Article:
of Oxford friends who shared similar interests. They called themselves
"The Inklings." The origin of the name was purely whimsical. It
had to do with writing and sounded somewhat Anglo-Saxon. It had
nothing to do with the claim that members of the group had an "inkling" into
Divine Nature, as some suggest.
Prominent members of the group
included Coghill and Dyson, as well as Owen Barfield, Charles Williams, and
C. S. Lewis, who became one of Tolkien's closest friends and for whose
return to Christianity Tolkien was at least partly responsible. The
Inklings met regularly for conversation, drink, and frequent readings from
All the while, Tolkien continued developing his mythology
and languages until one day in 1930, according to the author, himself, he
was marking exam papers when he discovered that one of his students had left
a page blank. On this page, moved no doubt by anachronic demons and
goblins, Tolkien wrote, "In a hole in a ground there lived a hobbit...."
The novel, The Hobbit, followed in 1937. After that, the
sequel trilogy, The Lord of the Rings, was born.
"If you care for journeys there and back, out of the comfortable
Western world, over the edge of the Wild, and home again, and can take an
interest in a humble hero (blessed with a little wisdom and a little
courage and considerable good luck), here is a record of such a journey
and such a traveler." - introduction from The Hobbit
The Lord of the Rings was widely accepted by the public,
although reviews, not unexpectedly, were mixed. They ranged from laudatory (W.
H. Auden, C. S. Lewis) to damning (E. Wilson, E. Muir, P. Toynbee).
The BBC put on a
drastically condensed radio adaptation in 12 episodes on the Third Programme,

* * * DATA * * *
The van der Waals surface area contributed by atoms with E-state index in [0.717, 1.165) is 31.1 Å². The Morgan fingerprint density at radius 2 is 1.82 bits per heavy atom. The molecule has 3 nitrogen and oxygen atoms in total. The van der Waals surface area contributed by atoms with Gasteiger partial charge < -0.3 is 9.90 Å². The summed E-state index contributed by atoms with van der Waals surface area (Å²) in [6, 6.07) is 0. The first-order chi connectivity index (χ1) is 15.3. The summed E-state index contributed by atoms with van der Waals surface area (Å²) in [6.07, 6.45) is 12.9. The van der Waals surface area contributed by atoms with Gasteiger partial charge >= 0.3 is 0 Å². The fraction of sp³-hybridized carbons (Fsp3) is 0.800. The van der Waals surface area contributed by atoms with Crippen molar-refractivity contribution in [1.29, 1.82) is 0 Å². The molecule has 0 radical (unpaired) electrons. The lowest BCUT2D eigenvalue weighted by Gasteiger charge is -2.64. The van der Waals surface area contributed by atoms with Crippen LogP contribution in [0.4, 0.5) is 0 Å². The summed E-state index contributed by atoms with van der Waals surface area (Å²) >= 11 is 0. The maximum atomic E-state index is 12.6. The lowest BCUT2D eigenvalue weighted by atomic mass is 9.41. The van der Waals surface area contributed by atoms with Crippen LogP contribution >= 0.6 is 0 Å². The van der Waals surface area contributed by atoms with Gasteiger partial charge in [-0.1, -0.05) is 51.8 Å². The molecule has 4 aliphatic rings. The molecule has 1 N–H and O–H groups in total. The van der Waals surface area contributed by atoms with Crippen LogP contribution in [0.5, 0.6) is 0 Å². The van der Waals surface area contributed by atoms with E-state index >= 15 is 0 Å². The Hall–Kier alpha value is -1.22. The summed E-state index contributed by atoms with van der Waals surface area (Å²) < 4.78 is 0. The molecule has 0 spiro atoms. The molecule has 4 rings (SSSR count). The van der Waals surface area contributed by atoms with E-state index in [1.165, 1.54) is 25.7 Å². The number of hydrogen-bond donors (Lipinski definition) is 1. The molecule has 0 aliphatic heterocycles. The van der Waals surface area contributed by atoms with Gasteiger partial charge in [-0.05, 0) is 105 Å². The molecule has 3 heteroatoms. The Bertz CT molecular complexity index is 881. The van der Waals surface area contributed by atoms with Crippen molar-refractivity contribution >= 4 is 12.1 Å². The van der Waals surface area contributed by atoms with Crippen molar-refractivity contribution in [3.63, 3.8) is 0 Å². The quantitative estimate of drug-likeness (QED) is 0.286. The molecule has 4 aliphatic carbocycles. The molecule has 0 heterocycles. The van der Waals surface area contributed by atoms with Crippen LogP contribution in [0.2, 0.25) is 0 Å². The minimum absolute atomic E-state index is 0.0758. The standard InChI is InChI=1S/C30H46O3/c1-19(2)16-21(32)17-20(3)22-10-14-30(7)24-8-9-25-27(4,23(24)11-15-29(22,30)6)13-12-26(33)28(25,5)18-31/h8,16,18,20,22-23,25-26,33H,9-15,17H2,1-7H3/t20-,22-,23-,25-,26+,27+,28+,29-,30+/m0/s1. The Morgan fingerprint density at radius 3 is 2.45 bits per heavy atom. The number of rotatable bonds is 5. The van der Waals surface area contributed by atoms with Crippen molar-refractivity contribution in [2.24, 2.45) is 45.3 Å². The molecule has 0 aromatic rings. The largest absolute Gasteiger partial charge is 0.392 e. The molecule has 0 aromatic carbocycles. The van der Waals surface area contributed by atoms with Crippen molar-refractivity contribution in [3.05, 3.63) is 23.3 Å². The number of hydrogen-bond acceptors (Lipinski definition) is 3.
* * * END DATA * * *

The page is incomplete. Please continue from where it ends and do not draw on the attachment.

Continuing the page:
the network's "intellectual" channel, in 1956. Hardback sales were so
strong that Tolkien actually toyed with the idea of retiring from academia
to write full time.
But the book received its greatest push for two reasons when The
Lord of the Rings went into a pirated paperback version in 1965.
First, the paperback version propelled the book out of libraries and schools
and put it into the back pockets of impulse-buying readers. Second,
the publicity generated by the copyright dispute alerted millions of
American readers to the existence of something outside their previous realm
of experience. By 1968, The Lord of the Rings had become
the Bible of the an Alternative Society.
Tolkien went on to write other things--from articles and short stories to
essays, much of them published posthumously, although none matched the
notoriety of his major works.
After his retirement in 1969, Tolkien and his wife moved to
Bournemouth where, on November 22, 1971, she died. Tolkien returned to
Oxford to rooms provided by Merton College. He died there on September 2,
1973. Some say it was from a broken heart. J. R. R. Tolkien and
his wife, Edith, share a
single grave in the Catholic section of Wolvercote cemetery in the northern
suburbs of Oxford.
The Hobbit lives on.